What Does COVID-19 Mean for the Survival of Black-Owned Businesses?

While we were publishing our first blog post in this two-part series on the pandemic’s effect on Black DC residents, wealthy business leaders and developers—including the corporate giant Amazon—were pitching the DC Council on massive tax cuts for selected businesses affected by coronavirus (COVID-19). Those cuts would blow a huge hole in our budget and take funds away from crucial public investments, like affordable housing and child care programs. That most Council members agreed to privately meet on DC Emancipation Day reflects both the constant threat of corporate sector influence on public policy and the indifference to a holiday meant to commemorate the day white enslavers could no longer own our bodies as capital.

A list of the coalition members shows that most of the businesses asking for massive tax cuts are not small businesses, but mostly large, white-owned companies who, due to outsized access to power and wealth, are least likely to need help to survive the economic shutdown. This ploy mirrors federal efforts to protect big business at the expense of actual small businesses—especially Black-owned ones.

So many of DC’s Black residents have already been forced out due to rising costs and gentrification, and now the survival of Black-owned small businesses is at stake, threatening to undermine who and what DC is.

Is COVID-19 On Track to Wipe Out DC’s Black-Owned Businesses?

Before COVID-19 took the District by storm, many Black-owned small businesses—some that have been social and cultural pillars in their communities for decades—already had their backs up against the wall. Soaring rents and property taxes, lack of access to financial cushions, and the whitening of “Chocolate City” forced owners of some of these beloved institutions to shutter their doors. And now, with government-mandated closures of nonessential businesses and prolonged stay-at-home and physical distancing orders in place, even more Black-owned small businesses face economic devastation and are at risk of vanishing from the city.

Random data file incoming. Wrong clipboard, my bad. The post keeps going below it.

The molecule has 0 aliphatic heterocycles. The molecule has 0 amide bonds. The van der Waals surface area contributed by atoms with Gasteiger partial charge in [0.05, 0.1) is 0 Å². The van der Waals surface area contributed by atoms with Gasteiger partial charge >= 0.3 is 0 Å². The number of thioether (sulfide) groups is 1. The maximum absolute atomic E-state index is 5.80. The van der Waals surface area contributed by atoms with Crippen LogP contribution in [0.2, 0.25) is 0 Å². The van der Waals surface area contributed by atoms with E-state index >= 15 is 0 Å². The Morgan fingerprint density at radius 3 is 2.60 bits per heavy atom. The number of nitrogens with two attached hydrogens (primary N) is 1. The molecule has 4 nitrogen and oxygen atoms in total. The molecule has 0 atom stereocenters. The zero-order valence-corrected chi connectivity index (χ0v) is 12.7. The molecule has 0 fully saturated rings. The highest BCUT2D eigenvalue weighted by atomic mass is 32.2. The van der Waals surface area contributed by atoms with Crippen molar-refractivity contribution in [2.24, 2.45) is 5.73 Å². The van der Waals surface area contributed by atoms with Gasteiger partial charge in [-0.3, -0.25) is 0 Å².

In order for any business to survive during “regular” times, owners need to be able to easily turn some of their resources into cash in order to pay bills in the short-term. Yet, few Black-owned small businesses tend to have enough cash on hand to cover expenses, with a majority having only two to three weeks’ worth of cash available. Black business owners often lack assets—such as home equity—that they can use as collateral to invest in their businesses, let alone use to keep their businesses afloat amid an economic disaster. This is due to the  persistent racial wealth gap—a result of this nation’s racist history of denying us access to government-sponsored, wealth-generating programs.

Discriminatory financial lending practices also threaten the future of Black-owned small businesses in DC. Black and brown business owners nationwide are twice as likely to be denied loans than their white peers, are more likely to receive lower loan amounts when they do receive loans, and pay higher interest rates. While local and federal policymakers have created economic relief programs that the District’s Black-owned business owners could tap into, a closer look at the federal program reveals how policies and rules heavily disadvantage them. 

Structurally Flawed Federal Relief and Bank Discretion Heavily Disadvantages Black Borrowers

The small business program in the federal Coronavirus Aid Relief and Economic Security Act that has received the most attention is the Paycheck Protection Program (PPP). Congress created it to provide forgivable loans that primarily cover the payroll costs of small business owners. Although the Treasury Department boasted equal treatment, it was immediately clear that federal officials set up the program to intentionally benefit large and financially connected business owners—many of whom did not need the assistance.